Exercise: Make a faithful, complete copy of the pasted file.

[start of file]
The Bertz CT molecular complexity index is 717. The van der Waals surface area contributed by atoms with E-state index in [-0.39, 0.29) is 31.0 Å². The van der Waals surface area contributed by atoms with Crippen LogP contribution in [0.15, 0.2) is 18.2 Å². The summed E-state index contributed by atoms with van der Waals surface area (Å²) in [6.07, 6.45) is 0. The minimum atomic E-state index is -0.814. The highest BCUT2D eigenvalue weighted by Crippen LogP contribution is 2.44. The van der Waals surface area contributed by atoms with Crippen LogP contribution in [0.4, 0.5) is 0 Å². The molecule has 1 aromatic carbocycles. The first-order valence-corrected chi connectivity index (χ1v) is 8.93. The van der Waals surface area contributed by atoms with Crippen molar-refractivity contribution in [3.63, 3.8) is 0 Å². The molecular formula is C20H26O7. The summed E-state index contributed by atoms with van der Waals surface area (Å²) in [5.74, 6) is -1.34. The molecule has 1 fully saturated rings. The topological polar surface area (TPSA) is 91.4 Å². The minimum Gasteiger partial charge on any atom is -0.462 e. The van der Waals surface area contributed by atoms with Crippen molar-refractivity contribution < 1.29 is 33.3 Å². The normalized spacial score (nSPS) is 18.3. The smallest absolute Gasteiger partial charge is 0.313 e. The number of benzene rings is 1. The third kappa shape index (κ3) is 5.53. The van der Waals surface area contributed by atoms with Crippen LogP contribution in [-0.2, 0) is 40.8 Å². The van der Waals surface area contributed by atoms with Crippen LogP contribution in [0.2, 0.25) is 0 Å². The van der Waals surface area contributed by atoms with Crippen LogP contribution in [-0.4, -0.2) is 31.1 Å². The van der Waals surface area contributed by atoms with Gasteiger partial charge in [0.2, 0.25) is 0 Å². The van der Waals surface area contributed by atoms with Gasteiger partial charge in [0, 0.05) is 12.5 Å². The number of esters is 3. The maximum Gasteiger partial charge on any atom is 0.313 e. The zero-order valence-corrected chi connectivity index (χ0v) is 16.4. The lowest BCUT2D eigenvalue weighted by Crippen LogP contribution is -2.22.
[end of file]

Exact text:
The Bertz CT molecular complexity index is 717. The van der Waals surface area contributed by atoms with E-state index in [-0.39, 0.29) is 31.0 Å². The van der Waals surface area contributed by atoms with Crippen LogP contribution in [0.15, 0.2) is 18.2 Å². The summed E-state index contributed by atoms with van der Waals surface area (Å²) in [6.07, 6.45) is 0. The minimum atomic E-state index is -0.814. The highest BCUT2D eigenvalue weighted by Crippen LogP contribution is 2.44. The van der Waals surface area contributed by atoms with Crippen LogP contribution in [0.4, 0.5) is 0 Å². The molecule has 1 aromatic carbocycles. The first-order valence-corrected chi connectivity index (χ1v) is 8.93. The van der Waals surface area contributed by atoms with Crippen molar-refractivity contribution in [3.63, 3.8) is 0 Å². The molecular formula is C20H26O7. The summed E-state index contributed by atoms with van der Waals surface area (Å²) in [5.74, 6) is -1.34. The molecule has 1 fully saturated rings. The topological polar surface area (TPSA) is 91.4 Å². The minimum Gasteiger partial charge on any atom is -0.462 e. The van der Waals surface area contributed by atoms with Crippen molar-refractivity contribution < 1.29 is 33.3 Å². The normalized spacial score (nSPS) is 18.3. The smallest absolute Gasteiger partial charge is 0.313 e. The number of benzene rings is 1. The third kappa shape index (κ3) is 5.53. The van der Waals surface area contributed by atoms with Crippen LogP contribution in [-0.2, 0) is 40.8 Å². The van der Waals surface area contributed by atoms with Crippen LogP contribution in [0.2, 0.25) is 0 Å². The van der Waals surface area contributed by atoms with Crippen LogP contribution in [-0.4, -0.2) is 31.1 Å². The van der Waals surface area contributed by atoms with Gasteiger partial charge in [0.2, 0.25) is 0 Å². The van der Waals surface area contributed by atoms with Gasteiger partial charge in [0, 0.05) is 12.5 Å². The number of esters is 3. The maximum Gasteiger partial charge on any atom is 0.313 e. The zero-order valence-corrected chi connectivity index (χ0v) is 16.4. The lowest BCUT2D eigenvalue weighted by Crippen LogP contribution is -2.22.